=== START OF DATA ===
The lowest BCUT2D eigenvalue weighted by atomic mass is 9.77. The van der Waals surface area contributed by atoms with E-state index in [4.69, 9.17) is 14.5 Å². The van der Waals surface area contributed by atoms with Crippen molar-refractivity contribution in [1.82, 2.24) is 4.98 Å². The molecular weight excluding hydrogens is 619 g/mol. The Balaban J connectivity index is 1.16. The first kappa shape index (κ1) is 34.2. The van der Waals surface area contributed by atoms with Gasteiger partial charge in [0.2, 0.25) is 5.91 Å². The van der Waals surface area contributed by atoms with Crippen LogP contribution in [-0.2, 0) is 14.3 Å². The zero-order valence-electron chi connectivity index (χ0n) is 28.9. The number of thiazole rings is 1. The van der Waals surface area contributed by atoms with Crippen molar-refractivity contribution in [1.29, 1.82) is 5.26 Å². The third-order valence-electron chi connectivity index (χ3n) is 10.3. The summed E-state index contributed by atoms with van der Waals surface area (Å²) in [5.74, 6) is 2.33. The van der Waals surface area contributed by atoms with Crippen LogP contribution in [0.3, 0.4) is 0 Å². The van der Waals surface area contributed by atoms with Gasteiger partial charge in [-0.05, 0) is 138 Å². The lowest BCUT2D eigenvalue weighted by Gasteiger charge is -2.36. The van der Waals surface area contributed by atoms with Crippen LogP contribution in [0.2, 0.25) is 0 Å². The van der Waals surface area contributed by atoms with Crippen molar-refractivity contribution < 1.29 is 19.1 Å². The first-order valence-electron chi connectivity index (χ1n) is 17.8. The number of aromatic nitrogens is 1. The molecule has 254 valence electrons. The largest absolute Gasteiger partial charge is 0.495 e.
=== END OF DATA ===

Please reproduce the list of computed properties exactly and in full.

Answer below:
The lowest BCUT2D eigenvalue weighted by atomic mass is 9.77. The van der Waals surface area contributed by atoms with E-state index in [4.69, 9.17) is 14.5 Å². The van der Waals surface area contributed by atoms with Crippen molar-refractivity contribution in [1.82, 2.24) is 4.98 Å². The molecular weight excluding hydrogens is 619 g/mol. The Balaban J connectivity index is 1.16. The first kappa shape index (κ1) is 34.2. The van der Waals surface area contributed by atoms with Gasteiger partial charge in [0.2, 0.25) is 5.91 Å². The van der Waals surface area contributed by atoms with Crippen LogP contribution in [-0.2, 0) is 14.3 Å². The zero-order valence-electron chi connectivity index (χ0n) is 28.9. The number of thiazole rings is 1. The van der Waals surface area contributed by atoms with Crippen molar-refractivity contribution in [1.29, 1.82) is 5.26 Å². The third-order valence-electron chi connectivity index (χ3n) is 10.3. The summed E-state index contributed by atoms with van der Waals surface area (Å²) in [5.74, 6) is 2.33. The van der Waals surface area contributed by atoms with Crippen LogP contribution in [0.3, 0.4) is 0 Å². The van der Waals surface area contributed by atoms with Gasteiger partial charge in [-0.05, 0) is 138 Å². The lowest BCUT2D eigenvalue weighted by Gasteiger charge is -2.36. The van der Waals surface area contributed by atoms with Crippen LogP contribution in [0.2, 0.25) is 0 Å². The van der Waals surface area contributed by atoms with Crippen molar-refractivity contribution < 1.29 is 19.1 Å². The first-order valence-electron chi connectivity index (χ1n) is 17.8. The number of aromatic nitrogens is 1. The molecule has 254 valence electrons. The largest absolute Gasteiger partial charge is 0.495 e.